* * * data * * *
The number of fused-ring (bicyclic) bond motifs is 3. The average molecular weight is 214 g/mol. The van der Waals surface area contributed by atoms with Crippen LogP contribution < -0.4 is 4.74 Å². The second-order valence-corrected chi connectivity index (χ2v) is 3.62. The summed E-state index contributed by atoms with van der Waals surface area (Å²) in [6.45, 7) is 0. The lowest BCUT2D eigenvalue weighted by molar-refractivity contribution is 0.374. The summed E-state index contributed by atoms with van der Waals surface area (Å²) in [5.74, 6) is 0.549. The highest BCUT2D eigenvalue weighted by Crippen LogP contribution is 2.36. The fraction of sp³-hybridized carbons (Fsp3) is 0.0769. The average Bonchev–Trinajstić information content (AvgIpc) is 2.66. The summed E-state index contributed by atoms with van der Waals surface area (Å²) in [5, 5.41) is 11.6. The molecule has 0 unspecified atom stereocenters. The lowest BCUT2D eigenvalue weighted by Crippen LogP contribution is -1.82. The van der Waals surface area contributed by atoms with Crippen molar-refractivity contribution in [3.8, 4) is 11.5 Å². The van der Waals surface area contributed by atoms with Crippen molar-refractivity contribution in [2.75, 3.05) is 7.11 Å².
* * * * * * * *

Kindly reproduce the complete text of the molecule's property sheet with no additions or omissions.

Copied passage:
The number of fused-ring (bicyclic) bond motifs is 3. The average molecular weight is 214 g/mol. The van der Waals surface area contributed by atoms with Crippen LogP contribution < -0.4 is 4.74 Å². The second-order valence-corrected chi connectivity index (χ2v) is 3.62. The summed E-state index contributed by atoms with van der Waals surface area (Å²) in [6.45, 7) is 0. The lowest BCUT2D eigenvalue weighted by molar-refractivity contribution is 0.374. The summed E-state index contributed by atoms with van der Waals surface area (Å²) in [5.74, 6) is 0.549. The highest BCUT2D eigenvalue weighted by Crippen LogP contribution is 2.36. The fraction of sp³-hybridized carbons (Fsp3) is 0.0769. The average Bonchev–Trinajstić information content (AvgIpc) is 2.66. The summed E-state index contributed by atoms with van der Waals surface area (Å²) in [5, 5.41) is 11.6. The molecule has 0 unspecified atom stereocenters. The lowest BCUT2D eigenvalue weighted by Crippen LogP contribution is -1.82. The van der Waals surface area contributed by atoms with Crippen molar-refractivity contribution in [3.8, 4) is 11.5 Å². The van der Waals surface area contributed by atoms with Crippen molar-refractivity contribution in [2.75, 3.05) is 7.11 Å².